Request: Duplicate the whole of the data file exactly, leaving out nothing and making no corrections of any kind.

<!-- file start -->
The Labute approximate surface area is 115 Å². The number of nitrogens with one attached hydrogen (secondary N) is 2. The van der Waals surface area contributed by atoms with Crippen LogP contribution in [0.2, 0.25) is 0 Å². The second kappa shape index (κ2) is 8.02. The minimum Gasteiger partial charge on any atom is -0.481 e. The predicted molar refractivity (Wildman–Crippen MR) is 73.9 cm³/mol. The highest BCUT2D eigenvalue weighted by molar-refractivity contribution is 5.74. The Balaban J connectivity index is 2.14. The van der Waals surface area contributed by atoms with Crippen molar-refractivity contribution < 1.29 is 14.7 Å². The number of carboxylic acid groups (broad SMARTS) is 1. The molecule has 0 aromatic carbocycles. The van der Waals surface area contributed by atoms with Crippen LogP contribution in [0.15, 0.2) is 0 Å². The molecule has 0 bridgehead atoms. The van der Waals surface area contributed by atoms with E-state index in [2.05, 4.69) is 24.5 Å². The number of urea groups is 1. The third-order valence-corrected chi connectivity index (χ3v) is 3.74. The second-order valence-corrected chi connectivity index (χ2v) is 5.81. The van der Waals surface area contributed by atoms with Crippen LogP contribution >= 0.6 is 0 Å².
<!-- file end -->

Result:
The Labute approximate surface area is 115 Å². The number of nitrogens with one attached hydrogen (secondary N) is 2. The van der Waals surface area contributed by atoms with Crippen LogP contribution in [0.2, 0.25) is 0 Å². The second kappa shape index (κ2) is 8.02. The minimum Gasteiger partial charge on any atom is -0.481 e. The predicted molar refractivity (Wildman–Crippen MR) is 73.9 cm³/mol. The highest BCUT2D eigenvalue weighted by molar-refractivity contribution is 5.74. The Balaban J connectivity index is 2.14. The van der Waals surface area contributed by atoms with Crippen molar-refractivity contribution < 1.29 is 14.7 Å². The number of carboxylic acid groups (broad SMARTS) is 1. The molecule has 0 aromatic carbocycles. The van der Waals surface area contributed by atoms with Crippen LogP contribution in [0.15, 0.2) is 0 Å². The molecule has 0 bridgehead atoms. The van der Waals surface area contributed by atoms with E-state index in [2.05, 4.69) is 24.5 Å². The number of urea groups is 1. The third-order valence-corrected chi connectivity index (χ3v) is 3.74. The second-order valence-corrected chi connectivity index (χ2v) is 5.81. The van der Waals surface area contributed by atoms with Crippen LogP contribution >= 0.6 is 0 Å².